General Electric Performance over a Half Century: Evaluation of Effects of Leadership and Other Strategic Factors by Quantitative Case Analysis

By Franke, Richard H.; Mento, Anthony J. et al. | International Journal of Business, Winter 2007 | Go to article overview
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General Electric Performance over a Half Century: Evaluation of Effects of Leadership and Other Strategic Factors by Quantitative Case Analysis


Franke, Richard H., Mento, Anthony J., Prumo, Steve M., Edlund, Timothy W., International Journal of Business


ABSTRACT

We conducted quantitative case analysis of inflation-adjusted profitability and relative market value at General Electric over a half-century, to examine the influence of Jack Welch and others as CEO and of various strategic and environmental factors. Over the first decade of Welch's leadership, there was no improvement in GE's real ROE. However, there was market value increase, and later there were improvements in both measures due to declining competition. Over 90% of variances in real profitability and comparative market value were explained using measures often considered in strategy--changes in competitive environment, leadership and corporate culture, labor relations and plant closings, and economic and financial environments. It appears that systematic appraisal of corporations can aid understanding of factors that determine profitability and market value.

JEL Classification: C32, C53, C81, D21, D23, D24, D43, E31, E51, J24, J52, K42, L13, L21, L22, L25, L26, M12, M14, O30.

Keywords: Quantitative Case Analysis (QCA); Profitability; Real ROE; Market value; Capital intensity; Corporate management; Leadership; Corporate culture; Achievement motivation; Power motivation; Competition; Money supply; Inflation; Oil shocks; Labor relations; Downsizing.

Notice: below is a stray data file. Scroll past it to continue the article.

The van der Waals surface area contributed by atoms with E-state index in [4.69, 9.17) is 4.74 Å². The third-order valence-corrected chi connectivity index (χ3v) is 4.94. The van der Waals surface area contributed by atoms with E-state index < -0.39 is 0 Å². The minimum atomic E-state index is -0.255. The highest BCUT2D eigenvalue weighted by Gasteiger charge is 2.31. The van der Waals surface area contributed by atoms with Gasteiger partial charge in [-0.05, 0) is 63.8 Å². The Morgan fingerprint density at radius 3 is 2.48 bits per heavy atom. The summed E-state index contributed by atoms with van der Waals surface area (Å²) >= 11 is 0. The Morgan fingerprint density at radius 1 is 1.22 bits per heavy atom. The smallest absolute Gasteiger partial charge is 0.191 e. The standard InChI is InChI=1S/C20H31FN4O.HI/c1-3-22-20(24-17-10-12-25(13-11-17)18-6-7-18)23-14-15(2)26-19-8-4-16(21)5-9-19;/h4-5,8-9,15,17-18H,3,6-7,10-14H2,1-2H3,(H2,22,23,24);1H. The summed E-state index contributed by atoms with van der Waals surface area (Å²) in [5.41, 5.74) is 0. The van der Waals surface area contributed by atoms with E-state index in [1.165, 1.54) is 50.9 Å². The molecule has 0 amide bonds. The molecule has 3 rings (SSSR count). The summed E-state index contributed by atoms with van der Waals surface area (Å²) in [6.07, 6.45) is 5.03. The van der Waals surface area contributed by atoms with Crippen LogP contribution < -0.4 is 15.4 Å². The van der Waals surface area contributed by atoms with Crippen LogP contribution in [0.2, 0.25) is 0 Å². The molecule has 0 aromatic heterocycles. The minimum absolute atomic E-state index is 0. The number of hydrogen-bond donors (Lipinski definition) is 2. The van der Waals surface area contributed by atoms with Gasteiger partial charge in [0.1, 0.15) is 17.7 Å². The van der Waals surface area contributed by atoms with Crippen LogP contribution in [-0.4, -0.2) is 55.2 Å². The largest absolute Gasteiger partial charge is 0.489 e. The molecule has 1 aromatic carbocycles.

* An earlier version of this paper was presented to the 23rd Annual International Conference, Strategic Management Society, November 10, 2003, in Baltimore, Maryland.

I. INTRODUCTION

Jack Welch, who was the CEO of General Electric from 1981 through 2000, is one of the most widely acclaimed and admired contemporary business leaders in the United States. During his tenure at GE, Welch produced more money for shareholders than anyone else except Bill Gates at Microsoft (Byrne, 1998). The market capitalization of GE shares went from 12 thousand million dollars in 1981 to 500 thousand million dollars by 2000 (Multinational Monitor, 2001).

A. Welch's Style as a Model for Effective Management

In describing elements of Welch's operating style that may have contributed to success, Edwin Locke (2002) identified leader's guides to action including: (1) Face reality as it is, not as you want it to be. (2) Control your destiny or someone else will. (3) Change before you have to. (4) Compete to win. Under Welch's leadership, Locke noted a clearly articulated set of institutional guidelines which included: (1) Show integrity. (2) Hate bureaucracy. (3) Be open to new ideas, regardless of the course. (4) Pursue high quality, low cost, and speed. (5) Have self confidence. (6) Have a clear, reality-based vision. (7) Have a global focus. (8) Use stretch goals and differential rewards. (9) View change as an opportunity, not as a threat. (10) Finally, possess energy and energize others. Locke (2002) appraised six books about and one written by Welch, stressing the importance of simplicity. As stated by Welch (Lowe, 1988: 155): "Simplicity is a quality sneered at today in cultures that like their business concepts the way they like their wine, full of nuance, subtlety, complexity, hints of this and that ... cultures like that will produce sophisticated decisions loaded with nuance and complexity that arrive at the station long after the train has gone ... you can't believe how hard it is for people to be simple, how much they fear being simple. They worry that if they're simple, people will think they are simpleminded. In reality, of course, it's just the reverse. Clear, tough-minded people are the most simple."

According to Tichy and Sherman (1993), Jack Welch saw reality objectively and consistently applied this orientation. He was willing to face reality, even if it was different from that in the past: "Facing reality as it is, not as it was or as you wish ... facing reality is crucial in life, not just in business. You have to see the world in the purest, cleanest way possible or you can't make decisions on a rational basis.

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